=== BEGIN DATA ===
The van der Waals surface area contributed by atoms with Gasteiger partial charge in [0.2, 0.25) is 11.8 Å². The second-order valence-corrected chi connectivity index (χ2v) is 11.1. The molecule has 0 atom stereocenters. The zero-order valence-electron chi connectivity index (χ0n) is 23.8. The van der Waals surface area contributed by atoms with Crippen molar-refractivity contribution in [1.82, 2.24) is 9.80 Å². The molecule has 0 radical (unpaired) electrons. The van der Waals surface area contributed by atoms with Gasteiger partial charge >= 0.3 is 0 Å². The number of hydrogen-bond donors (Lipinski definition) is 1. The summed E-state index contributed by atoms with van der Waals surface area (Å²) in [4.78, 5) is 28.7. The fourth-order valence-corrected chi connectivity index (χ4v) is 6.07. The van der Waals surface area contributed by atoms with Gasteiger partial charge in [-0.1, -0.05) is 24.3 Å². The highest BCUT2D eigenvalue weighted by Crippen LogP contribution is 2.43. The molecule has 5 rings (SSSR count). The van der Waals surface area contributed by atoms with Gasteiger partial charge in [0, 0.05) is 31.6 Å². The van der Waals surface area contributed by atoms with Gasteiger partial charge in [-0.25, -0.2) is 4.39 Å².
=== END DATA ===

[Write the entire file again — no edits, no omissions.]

The van der Waals surface area contributed by atoms with Gasteiger partial charge in [0.2, 0.25) is 11.8 Å². The second-order valence-corrected chi connectivity index (χ2v) is 11.1. The molecule has 0 atom stereocenters. The zero-order valence-electron chi connectivity index (χ0n) is 23.8. The van der Waals surface area contributed by atoms with Crippen molar-refractivity contribution in [1.82, 2.24) is 9.80 Å². The molecule has 0 radical (unpaired) electrons. The van der Waals surface area contributed by atoms with Gasteiger partial charge >= 0.3 is 0 Å². The number of hydrogen-bond donors (Lipinski definition) is 1. The summed E-state index contributed by atoms with van der Waals surface area (Å²) in [4.78, 5) is 28.7. The fourth-order valence-corrected chi connectivity index (χ4v) is 6.07. The van der Waals surface area contributed by atoms with Gasteiger partial charge in [-0.1, -0.05) is 24.3 Å². The highest BCUT2D eigenvalue weighted by Crippen LogP contribution is 2.43. The molecule has 5 rings (SSSR count). The van der Waals surface area contributed by atoms with Gasteiger partial charge in [0, 0.05) is 31.6 Å². The van der Waals surface area contributed by atoms with Gasteiger partial charge in [-0.25, -0.2) is 4.39 Å².